Challenging Business as Usual
Despite spending more per student than all but two states, maintaining a 14:1 student-to-teacher ratio, and offering among the higher teacher salaries in the nation, Washington, D.C., has long had the absolute worst public school system in the nation. The District’s schools rank dead last in math and reading, as assessed by the National Assessment of Educational Progress evaluations. Washington has struggled for decades to change this culture of academic failure, but to no avail.
But, as Newsweek recently reported, the District is now in the midst of a paradigm-shift regarding the way that schooling is done. The first break from tradition came with the District’s successful introduction of dozens of charter schools. Shortly thereafter, Congress authorized a scholarship program that allows more than 1,800 low-income students (the program had four times that many applicants) to attend the best available schools, whether public or private. Then, shortly after his election in 2006, Mayor Adrian Fenty stripped authority from the school board and appointed Michelle Rhee as the chancellor of Washington’s public schools.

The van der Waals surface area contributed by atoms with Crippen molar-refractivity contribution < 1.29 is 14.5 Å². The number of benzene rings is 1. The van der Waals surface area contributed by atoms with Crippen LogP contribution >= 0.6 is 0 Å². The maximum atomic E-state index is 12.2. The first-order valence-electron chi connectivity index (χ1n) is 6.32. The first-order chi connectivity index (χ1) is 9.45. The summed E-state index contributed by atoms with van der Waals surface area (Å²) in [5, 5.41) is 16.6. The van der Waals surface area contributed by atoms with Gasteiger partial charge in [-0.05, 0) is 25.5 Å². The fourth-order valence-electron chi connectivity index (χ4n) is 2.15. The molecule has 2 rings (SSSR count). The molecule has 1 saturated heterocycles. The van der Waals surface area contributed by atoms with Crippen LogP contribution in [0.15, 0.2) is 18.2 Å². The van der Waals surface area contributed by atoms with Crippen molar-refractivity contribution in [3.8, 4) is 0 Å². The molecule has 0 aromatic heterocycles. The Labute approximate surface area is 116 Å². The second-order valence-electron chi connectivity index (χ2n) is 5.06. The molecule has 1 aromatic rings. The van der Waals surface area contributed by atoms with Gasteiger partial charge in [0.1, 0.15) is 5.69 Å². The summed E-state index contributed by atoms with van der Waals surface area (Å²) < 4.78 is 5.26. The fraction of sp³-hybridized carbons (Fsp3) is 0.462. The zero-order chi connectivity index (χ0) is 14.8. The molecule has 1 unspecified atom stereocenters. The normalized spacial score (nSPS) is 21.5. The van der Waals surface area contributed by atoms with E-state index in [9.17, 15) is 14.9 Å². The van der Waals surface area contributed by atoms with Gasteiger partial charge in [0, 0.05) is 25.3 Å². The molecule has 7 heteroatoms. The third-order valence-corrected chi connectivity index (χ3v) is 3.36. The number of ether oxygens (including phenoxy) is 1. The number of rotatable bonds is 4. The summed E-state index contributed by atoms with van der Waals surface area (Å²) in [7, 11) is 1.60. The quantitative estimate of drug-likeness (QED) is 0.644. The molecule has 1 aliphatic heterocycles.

The article does an excellent job of highlighting how the city’s schools had been paralyzed by the teachers’ unions’ staunch opposition to any changes that would have made it easier to remove ineffective administrators and educators, and it gives a snapshot of how D.C.’s leadership is making its first concerted effort to transform the city’s public education landscape in a fundamental way. In addition to their willingness to consolidate underpopulated schools and fire ineffective-but-popular administrators, Rhee and Mayor Fenty have raised the possibility of nearly doubling the salaries of the city’s teachers, provided that they are willing to abandon the security of tenure. These changes are terrifying for the educational establishment, which has mobilized an enormous effort to try and maintain the status quo, but these are precisely the kinds of fundamental reforms necessary to ensure that public schools are more focused on meeting the needs of their children than they are on creating job security for education professionals.
Given that St. Louis shares many of the same challenges facing Washington, D.C., the city would be wise to watch Washington’s progress as we evaluate the future of our own school system.